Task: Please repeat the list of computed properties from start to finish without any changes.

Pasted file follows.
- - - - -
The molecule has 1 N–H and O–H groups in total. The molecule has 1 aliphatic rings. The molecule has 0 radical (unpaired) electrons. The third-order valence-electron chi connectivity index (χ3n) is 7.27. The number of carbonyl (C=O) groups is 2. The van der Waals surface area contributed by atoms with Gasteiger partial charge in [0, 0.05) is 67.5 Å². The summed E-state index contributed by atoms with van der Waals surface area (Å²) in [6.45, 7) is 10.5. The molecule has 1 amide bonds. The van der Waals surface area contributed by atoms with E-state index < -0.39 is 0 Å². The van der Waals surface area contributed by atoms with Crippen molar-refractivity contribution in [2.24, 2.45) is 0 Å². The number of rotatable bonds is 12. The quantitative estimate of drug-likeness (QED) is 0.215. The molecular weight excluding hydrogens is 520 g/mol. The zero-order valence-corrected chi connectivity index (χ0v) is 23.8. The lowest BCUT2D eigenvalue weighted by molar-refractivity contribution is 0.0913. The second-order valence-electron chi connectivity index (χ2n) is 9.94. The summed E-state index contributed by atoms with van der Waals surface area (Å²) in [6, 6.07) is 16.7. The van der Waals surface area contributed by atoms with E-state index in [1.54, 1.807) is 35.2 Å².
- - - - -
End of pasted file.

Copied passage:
The molecule has 1 N–H and O–H groups in total. The molecule has 1 aliphatic rings. The molecule has 0 radical (unpaired) electrons. The third-order valence-electron chi connectivity index (χ3n) is 7.27. The number of carbonyl (C=O) groups is 2. The van der Waals surface area contributed by atoms with Gasteiger partial charge in [0, 0.05) is 67.5 Å². The summed E-state index contributed by atoms with van der Waals surface area (Å²) in [6.45, 7) is 10.5. The molecule has 1 amide bonds. The van der Waals surface area contributed by atoms with E-state index < -0.39 is 0 Å². The van der Waals surface area contributed by atoms with Crippen molar-refractivity contribution in [2.24, 2.45) is 0 Å². The number of rotatable bonds is 12. The quantitative estimate of drug-likeness (QED) is 0.215. The molecular weight excluding hydrogens is 520 g/mol. The zero-order valence-corrected chi connectivity index (χ0v) is 23.8. The lowest BCUT2D eigenvalue weighted by molar-refractivity contribution is 0.0913. The second-order valence-electron chi connectivity index (χ2n) is 9.94. The summed E-state index contributed by atoms with van der Waals surface area (Å²) in [6, 6.07) is 16.7. The van der Waals surface area contributed by atoms with E-state index in [1.54, 1.807) is 35.2 Å².